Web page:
Design and implementation of training to improve management of pediatric overweight
Article first published online: 19 DEC 2005
Copyright © 2005 Wiley Periodicals, Inc.
Journal of Continuing Education in the Health Professions
Volume 25, Issue 4, pages 248–258, Autumn (Fall) 2005
How to Cite
Beno, L., Hinchman, J., Kibbe, D. and Trowbridge, F. (2005), Design and implementation of training to improve management of pediatric overweight. J. Contin. Educ. Health Prof., 25: 248–258. doi: 10.1002/chp.38
- Issue published online: 19 DEC 2005
- Article first published online: 19 DEC 2005
- ILSI Research Foundation/Center for Health Promotion
- Robert W. Woodruff Foundation
- body mass index
Introduction: Clinicians report a low proficiency in treating overweight children and using behavioral management strategies. This paper documents the design and implementation of a training program to improve clinicians' skills in the assessment and behavioral management of pediatric overweight.
Methods: Two one-hour CME trainings were designed using published guidelines, research findings, and expert committee recommendations. The trainings were provided to clinicians of a managed care pediatric department, utilizing novel screening and counseling tools, and interactive exercises. Surveys and focus groups were conducted 3 and 6 months post intervention to examine clinician attitudes and practices regarding the screening and counseling tools.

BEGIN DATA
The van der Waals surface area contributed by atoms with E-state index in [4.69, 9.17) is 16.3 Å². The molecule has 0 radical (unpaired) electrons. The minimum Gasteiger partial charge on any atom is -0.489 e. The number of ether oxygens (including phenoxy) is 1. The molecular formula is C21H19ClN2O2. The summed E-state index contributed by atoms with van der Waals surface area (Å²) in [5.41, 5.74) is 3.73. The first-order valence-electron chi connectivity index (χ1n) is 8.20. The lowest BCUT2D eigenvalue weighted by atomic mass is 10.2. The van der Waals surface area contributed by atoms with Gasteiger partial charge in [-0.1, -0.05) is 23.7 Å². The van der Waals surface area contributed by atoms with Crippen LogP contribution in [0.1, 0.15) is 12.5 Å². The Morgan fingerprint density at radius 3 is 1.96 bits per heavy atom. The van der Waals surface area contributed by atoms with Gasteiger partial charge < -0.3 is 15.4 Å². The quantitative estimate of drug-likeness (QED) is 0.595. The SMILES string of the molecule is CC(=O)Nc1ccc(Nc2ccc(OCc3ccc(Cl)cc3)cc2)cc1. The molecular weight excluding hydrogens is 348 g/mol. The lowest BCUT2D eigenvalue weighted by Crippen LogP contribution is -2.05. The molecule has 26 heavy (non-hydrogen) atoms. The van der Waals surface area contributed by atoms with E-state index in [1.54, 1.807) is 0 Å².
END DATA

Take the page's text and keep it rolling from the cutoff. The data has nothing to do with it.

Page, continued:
Results: Post intervention, the majority of clinicians agreed that the clinical practice guidelines (Pediatric Obesity Practice Resource) and BMI-for-age percentile provided useful information for clinical practice. Clinicians reported an increased utilization of the recommended screening tools and changes in office practices to implement these tools. They offered suggestions to improve the ease of use of the tools and to overcome perceived clinician and/or patient barriers.
Discussion: A brief, cost effective, multi-faceted training and provision of counseling tools were perceived as helpful to clinical practice. Useful lessons were learned about tool design and ways to fit tools into practice. Training the entire health care team is advantageous to the adoption of new tools and practices.